Interview with Personal Training Graduate Keith McNiven

Former student and founder of Right Path Fitness made some time to chat with us about the industry, his PT course and what he gets up to in a day.

When did you first start your fitness adventure?

I grew up in an inner-city area of Leeds with my younger sister and my mum. I’ve got a lot to thank my mum for because she not only kept everything together but really encouraged me to try out different sports. The one that stuck was freestyle wrestling and I competed for England and Great Britain right though my teen years. So yes, that was definitely where my love of fitness started and once I got the bug it’s something that has never left me. It’s a part of my identity now, and I could never imagine not being involved in fitness in some way.

When did you realise you wanted to become a PT and why?

Like a lot of young men, I had no idea what I wanted to do when I was at school. I suppose I didn’t think any further than the wrestling at that time. I’d worked as a fitness instructor in a family run gym near Leeds for years when I was competing, so developing and moving down the PT route should have been the natural progression. As it was, I actually moved into the social care profession and worked with young people from disadvantaged backgrounds. Social care actually has a lot in common with personal training in that you’re helping people with their demons and pushing them to achieve their dreams. When I was 29, I felt the time had come to get qualified as a PT. With my experience both with the wrestling and the social care, being a PT was something I truly believed I’d be good at and would enjoy too.

Keith McNiven - Personal Training Graduate

What did you think about TRAINFITNESS and your time on the course?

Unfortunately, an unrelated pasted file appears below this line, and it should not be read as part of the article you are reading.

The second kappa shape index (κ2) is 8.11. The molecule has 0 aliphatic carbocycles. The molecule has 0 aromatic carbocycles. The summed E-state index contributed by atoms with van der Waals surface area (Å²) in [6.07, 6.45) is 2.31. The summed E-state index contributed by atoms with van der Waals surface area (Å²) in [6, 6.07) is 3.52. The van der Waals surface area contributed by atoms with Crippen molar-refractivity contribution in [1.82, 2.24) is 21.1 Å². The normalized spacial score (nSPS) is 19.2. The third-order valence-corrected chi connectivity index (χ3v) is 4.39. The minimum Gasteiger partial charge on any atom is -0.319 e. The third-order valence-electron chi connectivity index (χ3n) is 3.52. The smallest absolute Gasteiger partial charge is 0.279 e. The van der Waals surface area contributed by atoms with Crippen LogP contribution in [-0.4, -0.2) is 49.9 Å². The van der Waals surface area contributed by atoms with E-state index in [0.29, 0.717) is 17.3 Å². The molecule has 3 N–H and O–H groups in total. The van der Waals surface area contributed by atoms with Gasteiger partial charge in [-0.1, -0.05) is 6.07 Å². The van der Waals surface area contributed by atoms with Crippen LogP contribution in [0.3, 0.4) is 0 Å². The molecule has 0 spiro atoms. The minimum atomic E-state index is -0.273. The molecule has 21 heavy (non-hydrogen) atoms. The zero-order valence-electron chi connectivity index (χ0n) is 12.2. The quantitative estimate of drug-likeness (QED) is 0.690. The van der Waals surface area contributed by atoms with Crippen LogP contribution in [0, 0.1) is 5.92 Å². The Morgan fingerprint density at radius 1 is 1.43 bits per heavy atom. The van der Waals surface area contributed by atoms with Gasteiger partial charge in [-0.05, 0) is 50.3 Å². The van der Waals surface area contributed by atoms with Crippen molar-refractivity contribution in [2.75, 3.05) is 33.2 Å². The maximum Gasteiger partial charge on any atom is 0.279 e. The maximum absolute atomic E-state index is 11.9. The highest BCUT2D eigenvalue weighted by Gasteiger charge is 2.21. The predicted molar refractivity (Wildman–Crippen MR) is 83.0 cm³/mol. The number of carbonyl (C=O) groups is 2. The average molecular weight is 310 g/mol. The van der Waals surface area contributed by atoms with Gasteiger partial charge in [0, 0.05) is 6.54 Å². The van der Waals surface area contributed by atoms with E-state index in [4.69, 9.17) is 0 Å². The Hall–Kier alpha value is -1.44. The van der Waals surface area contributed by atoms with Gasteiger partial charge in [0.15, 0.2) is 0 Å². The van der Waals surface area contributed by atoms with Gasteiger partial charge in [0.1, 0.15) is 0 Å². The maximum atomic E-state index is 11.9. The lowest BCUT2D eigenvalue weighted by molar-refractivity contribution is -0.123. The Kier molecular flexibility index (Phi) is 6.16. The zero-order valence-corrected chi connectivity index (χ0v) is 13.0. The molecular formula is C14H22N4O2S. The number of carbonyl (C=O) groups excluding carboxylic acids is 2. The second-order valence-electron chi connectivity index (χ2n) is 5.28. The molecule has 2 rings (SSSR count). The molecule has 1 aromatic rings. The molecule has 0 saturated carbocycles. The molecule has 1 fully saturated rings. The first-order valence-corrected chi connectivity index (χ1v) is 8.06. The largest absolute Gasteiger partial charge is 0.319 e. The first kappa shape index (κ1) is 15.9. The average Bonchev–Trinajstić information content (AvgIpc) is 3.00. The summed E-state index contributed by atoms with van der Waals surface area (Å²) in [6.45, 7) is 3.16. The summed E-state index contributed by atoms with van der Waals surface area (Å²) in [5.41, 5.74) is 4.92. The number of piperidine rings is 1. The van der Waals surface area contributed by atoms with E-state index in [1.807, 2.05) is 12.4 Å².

I spent quite a bit of time researching different courses and decided that I wanted to do the course full time so that I could really focus. I’d been living in London for a few years by then and saw that TRAINFITNESS offered the intensive PT course full time at Fitness First in Clapham Junction, which was a brilliant location for me. I took leave from my job at the time, got my head down and got qualified in four weeks! Obviously, being 29 I was keen to get started in my new career as soon as possible and I preferred the more hands on, practical nature of the course compared to distance learning. My experience was really positive, everyone was very helpful, supportive and you could see that they knew their industry inside out.

Want to become a personal trainer? Find out more about TRAINFITNESS PT Courses

What do you think makes a great PT?

Clients look to you as the expert, so they need to know you have the knowledge to help them to achieve their aims. You need to be confident and assured which in turn helps clients to trust you. Obviously you need to be a great motivator and be a determined person. But to be a great PT I think you also need to have compassion for others. For some people, working with a PT is a major step. Not everyone that walks through the door has experience with exercise, or they might even have poor experiences with exercise. You really need to have excellent people skills to engage clients in conversation, build rapport and get to know them so that you can better understand how to help. It’s a relationship built on trust and respect.

Tell us about Right Path Fitness, how did it come about and how did you make it happen?